Many have noted, in the current centenary observance of the beginning of World War I, that among the ongoing direct consequences of that global conflict and its aftermath was the Middle East map created at the 1919 Versailles conference. As with many of the contrived boundaries formulated at Versailles that year to satisfy the victors’ (Great Britain, France, Italy, the United States) revenge against the vanquished powers (Germany, Austro-Hungary,Turkey) AND their territorial ambitions, the lines drawn, and the new nations created, were mostly artificial and unstable, often ignoring the historic religious and ethnic groups in disputed areas.
In addition to the punitive terms against Germany, the most egregious acts of the resulting treaties were in the Middle East. The British government’s false promises to both the Jews in Palestine and the Arabs throughout the region are by now well-known and have led to decades of chronically bitter conflicts. Concessions to Italy in North Africa backfired before and during World War II. The aspirations of religious and ethnic groups were usually ignored. The dissolution of the vast Turkish empire did lead to a post-war revolution and the creation of a democratic secular regime in the now-smaller nation of Turkey, but even there the seeds of minority ethnic persecution and unfulfilled national aspirations festered.
Among the smaller but historic and culturally-rich groups in that region were the Armenians and the Kurds. The Armenians are Christians; the Kurds are Moslems. The former suffered genocidal and violent persecutions between the world wars, their populations were divided into the regions controlled by hostile larger groups. Eventually, following the break-up of the Soviet Union in the early 1990’s, an independent democratic Armenian state was created, fulfilling the aspirations of the first Armenian nation that existed 2600 years ago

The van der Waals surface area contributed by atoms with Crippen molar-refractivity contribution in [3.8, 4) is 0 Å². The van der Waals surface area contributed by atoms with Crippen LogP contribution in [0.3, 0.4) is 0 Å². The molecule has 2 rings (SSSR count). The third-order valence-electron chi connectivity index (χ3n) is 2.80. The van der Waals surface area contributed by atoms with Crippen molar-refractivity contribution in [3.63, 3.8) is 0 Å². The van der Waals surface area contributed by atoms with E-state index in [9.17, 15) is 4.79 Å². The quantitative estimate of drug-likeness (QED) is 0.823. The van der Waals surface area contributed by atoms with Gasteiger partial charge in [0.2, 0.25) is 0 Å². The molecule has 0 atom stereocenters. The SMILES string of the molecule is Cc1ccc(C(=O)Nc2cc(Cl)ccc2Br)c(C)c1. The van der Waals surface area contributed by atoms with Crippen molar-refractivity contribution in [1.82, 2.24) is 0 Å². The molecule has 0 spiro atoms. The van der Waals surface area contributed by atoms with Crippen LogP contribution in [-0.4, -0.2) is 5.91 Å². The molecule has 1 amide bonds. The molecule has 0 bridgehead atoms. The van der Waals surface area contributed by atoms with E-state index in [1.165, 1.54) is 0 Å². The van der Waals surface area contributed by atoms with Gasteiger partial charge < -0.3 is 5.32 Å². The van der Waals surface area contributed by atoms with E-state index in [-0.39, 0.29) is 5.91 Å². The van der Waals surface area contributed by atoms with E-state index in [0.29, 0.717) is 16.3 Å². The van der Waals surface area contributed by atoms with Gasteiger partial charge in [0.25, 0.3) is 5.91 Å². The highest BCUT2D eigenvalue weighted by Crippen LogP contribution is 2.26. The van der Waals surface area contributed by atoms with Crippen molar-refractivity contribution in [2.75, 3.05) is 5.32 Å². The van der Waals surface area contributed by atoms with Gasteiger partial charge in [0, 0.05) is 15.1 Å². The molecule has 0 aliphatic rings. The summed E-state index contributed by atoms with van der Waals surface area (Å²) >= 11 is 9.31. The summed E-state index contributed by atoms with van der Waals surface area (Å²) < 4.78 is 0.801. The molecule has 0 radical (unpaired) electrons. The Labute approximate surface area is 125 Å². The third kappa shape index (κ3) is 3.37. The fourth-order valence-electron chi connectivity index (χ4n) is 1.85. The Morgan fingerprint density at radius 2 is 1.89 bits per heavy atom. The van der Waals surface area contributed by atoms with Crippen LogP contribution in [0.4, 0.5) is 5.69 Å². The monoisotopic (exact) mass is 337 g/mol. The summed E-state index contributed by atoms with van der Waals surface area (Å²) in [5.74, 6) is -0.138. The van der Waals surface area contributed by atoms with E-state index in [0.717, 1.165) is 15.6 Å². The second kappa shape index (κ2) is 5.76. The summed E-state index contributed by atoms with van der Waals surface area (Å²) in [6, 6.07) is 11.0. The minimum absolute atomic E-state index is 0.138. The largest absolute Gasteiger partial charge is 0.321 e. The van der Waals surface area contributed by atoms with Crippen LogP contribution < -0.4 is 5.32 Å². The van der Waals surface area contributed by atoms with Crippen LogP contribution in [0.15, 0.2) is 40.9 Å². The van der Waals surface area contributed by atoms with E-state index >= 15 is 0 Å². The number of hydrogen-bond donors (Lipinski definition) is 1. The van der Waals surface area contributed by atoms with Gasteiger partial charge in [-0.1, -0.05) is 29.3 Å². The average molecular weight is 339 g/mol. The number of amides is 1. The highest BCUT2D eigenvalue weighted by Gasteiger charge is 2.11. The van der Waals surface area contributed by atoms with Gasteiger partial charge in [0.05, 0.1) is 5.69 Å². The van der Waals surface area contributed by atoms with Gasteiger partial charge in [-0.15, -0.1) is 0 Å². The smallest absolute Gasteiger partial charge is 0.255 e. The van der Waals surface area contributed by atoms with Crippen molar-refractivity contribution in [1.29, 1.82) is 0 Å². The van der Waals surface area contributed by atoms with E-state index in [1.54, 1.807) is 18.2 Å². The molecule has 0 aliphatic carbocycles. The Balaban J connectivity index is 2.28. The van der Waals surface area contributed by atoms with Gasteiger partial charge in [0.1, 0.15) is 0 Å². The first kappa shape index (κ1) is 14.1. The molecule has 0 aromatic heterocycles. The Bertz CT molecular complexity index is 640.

The Kurds, on the other hand, have not been allowed their own state, although a revolt in 1922 declared the short-lived kingdom of Kurdistan that was suppressed in 1924, and its territory was turned over to the British mandate of Iraq.
When Saddam Hussein was overthrown through U.S. intervention in 2003, the Kurds of Iraq, living most in the north of that country, formed a semi-autonomous province, and although part of Iraq, they have for the most part controlled their area with their own leaders. As the U.S. has completely withdrawn from Iraq, and the central government in Baghdad faces insurrection from a new terrorist offshoot from Al-Qaeda which now proclaims itself the new Islamic “caliphate,” the Kurds have seized on the Iraqi disorder to reclaim and secure nearby areas and cities which were historically Kurdish lands.
Importantly, Turkey, which has long opposed an independent Kurdistan on it border, has reversed itself and now accepts Kurdish national aspirations in Iraq.
It is, as many have now observed, a rare opportunity to at least in a small way to repair the current Middle East map by creating an independent Kurdish nation. The Kurds are Moslems, but they are generally pro-Western and opposed to Islamic terrorism. If given their own nation, and supported by the U.S. and Europe, they would likely be another island of balance to the rabid anti-Americanism in Iran and Syria. Because the Kurdish territory contains
some of the current Iraqi oil fields, an independent Kurdish state could be economically self-sufficient. Since the population would be mostly ethnically and religiously homogeneous, an independent Kurdish republic would likely have few of the tensions so prevalent in the current “artificial” nations of Iraq, Syria, Jordan and Lebanon. Longer-term, Kurdish minorities throughout the region could settle in the new Kurdish state. Located between Turkey and Iran, it could serve as a buffer between conflicting Islamic forces in the region. Israel is known to be ready to welcome an independent Kurdish state, and would promptly add the new nation as a trading partner.
The Obama administration has stubbornly opposed a new Kurdish nation as a threat to Iraqi “unity,” but any true unity now seems beyond any reality in the present political situation. The United States should be advancing Kurdish national aspirations, not blocking them.
Copyright (c) 2014 by Barry Casselman. All rights reserved.